Appendix I: Derivation portfolio compositions (8) and (9)
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Monetary and Economic Policy Department, De Nederlandsche Bank, PO Box 98, 1000 AB Amsterdam, The Netherlands, and European 1 Department, IMF, Washington, DC. We would like to thank Tamim Bayoumi, Peter van Bergeijk, Carlo Cottarelli, Tarhan Feyzioglu, Aerdt Houben, Lex Hoogduin, Malcolm Knight, Zenon Kontolemis, Erik Lundback, Donogh McDonald, Kevin Ross, Nikola Spatafora, Elmer Sterken, Job Swank, Peter Vlaar, and various participants at the 1998 Annual Conferences of the Royal Economic Society and the European Economic Association for useful comments on an earlier version of the paper. Henk van Kerkhoff provided expert research assistance. Nonetheless, the usual disclaimer applies.
This does not apply to the anchor country in an asymmetric, fixed but adjustable exchange rate regime like Bretton-Woods or the Exchange Rate Mechanism (ERM) of the European Monetary System (De Grauwe, 1994).
Recent studies involving long-term rates are Kasman and Pigott (1988), Howe and Pigott (1991), Pigott (1993), Throop (1994), Fell (1996), Kirchgässner and Wolters (1996), Fase and Vlaar (1998), and Meredith and Chinn (1998).
Deviations from covered interest parity appear to be somewhat larger among long-term assets than among short-term assets, but for the major currencies the differences remain fairly limited (Popper, 1993; Fletcher and Taylor, 1996).
We used monthly data on so-called benchmark bonds, obtained from BIS. It is important that the properties of these bond contracts are identical (so that they differ only in currency of denomination), and benchmark bonds come closest to this ideal. Differences are however likely to remain, for example stemming from variations in the degree of liquidity of underlying markets as well as differences in tax treatment, payment of coupons, and in the method by which the contracts are sold (Holmes and Wu, 1997).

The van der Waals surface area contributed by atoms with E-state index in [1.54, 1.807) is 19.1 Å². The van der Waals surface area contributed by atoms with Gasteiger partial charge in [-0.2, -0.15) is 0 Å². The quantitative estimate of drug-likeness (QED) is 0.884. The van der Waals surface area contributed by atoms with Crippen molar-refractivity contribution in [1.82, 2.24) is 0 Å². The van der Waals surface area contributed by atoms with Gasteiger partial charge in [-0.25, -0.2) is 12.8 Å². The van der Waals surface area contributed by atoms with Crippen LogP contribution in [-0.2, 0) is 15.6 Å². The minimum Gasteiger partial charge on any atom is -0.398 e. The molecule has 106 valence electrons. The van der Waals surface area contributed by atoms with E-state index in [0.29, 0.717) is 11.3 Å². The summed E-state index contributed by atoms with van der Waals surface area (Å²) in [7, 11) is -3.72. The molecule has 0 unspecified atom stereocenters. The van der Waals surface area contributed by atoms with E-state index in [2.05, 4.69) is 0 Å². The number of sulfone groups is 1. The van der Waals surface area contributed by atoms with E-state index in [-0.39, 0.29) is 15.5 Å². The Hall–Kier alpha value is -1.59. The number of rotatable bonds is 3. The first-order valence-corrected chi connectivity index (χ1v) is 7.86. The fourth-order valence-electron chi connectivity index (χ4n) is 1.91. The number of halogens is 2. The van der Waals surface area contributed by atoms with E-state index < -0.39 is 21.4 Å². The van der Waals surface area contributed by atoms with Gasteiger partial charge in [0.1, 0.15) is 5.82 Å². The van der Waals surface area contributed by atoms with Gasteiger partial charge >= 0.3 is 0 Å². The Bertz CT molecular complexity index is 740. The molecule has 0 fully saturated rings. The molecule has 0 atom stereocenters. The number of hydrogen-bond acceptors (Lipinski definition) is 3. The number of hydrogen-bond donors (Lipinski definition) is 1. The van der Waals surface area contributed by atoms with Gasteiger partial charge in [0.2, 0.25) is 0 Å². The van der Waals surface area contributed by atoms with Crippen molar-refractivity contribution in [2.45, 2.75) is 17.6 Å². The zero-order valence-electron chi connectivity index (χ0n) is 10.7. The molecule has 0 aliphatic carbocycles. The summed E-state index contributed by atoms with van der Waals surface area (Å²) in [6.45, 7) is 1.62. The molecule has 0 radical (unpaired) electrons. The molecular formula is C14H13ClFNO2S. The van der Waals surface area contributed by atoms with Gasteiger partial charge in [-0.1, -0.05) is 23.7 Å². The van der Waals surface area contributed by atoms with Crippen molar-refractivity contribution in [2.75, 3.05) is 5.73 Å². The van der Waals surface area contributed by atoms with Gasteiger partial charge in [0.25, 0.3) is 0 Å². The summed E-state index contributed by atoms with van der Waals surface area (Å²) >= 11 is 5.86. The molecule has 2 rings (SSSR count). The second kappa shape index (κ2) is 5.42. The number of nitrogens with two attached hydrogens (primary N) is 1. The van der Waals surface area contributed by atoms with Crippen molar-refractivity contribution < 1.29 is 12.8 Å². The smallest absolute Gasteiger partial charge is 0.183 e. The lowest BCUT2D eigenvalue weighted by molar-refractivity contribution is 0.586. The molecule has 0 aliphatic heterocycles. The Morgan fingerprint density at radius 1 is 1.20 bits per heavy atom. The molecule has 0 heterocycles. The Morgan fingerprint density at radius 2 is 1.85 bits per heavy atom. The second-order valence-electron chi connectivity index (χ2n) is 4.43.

The methodology which has been adopted to classify a major swing in the bond market is similar to that used by the NBER to date business cycles. Peaks and troughs were identified using a 12-month moving window. A ‘bull’ market is defined as at least 6 consecutive months of declining bond yields and a ‘bear’ market is defined in the opposite way.
This hiccup is not identified in Table 1, as the number of consecutive months with unidirectional movements was limited to 5 instead of the required 6 (see previous note).
In this respect, Browne and Tease (1992) find little tendency for long-term interest rates to vary systematically with the business cycle.
We also investigated more general (G)ARCH processes, but additional ARMA terms were generally insignificant and, hence, did not materially affect the estimated parameter of the risk premium either.
Ideally, one should use the expected PPP rate at maturity as the anchor guiding exchange rate expectations under PPP. The difference between the expected PPP rate k years ahead,
The two-step procedure is as follows. First, by minimizing the sum of squares of the second differences a monthly series is interpolated, ensuring smoothness whilst preserving the movement of the original series. Subsequently, monthly observations on PPP are constructed as the fitted values of a regression of the smoothly interpolated monthly series on the quotient of monthly movements in the CPI between the United States and the foreign country.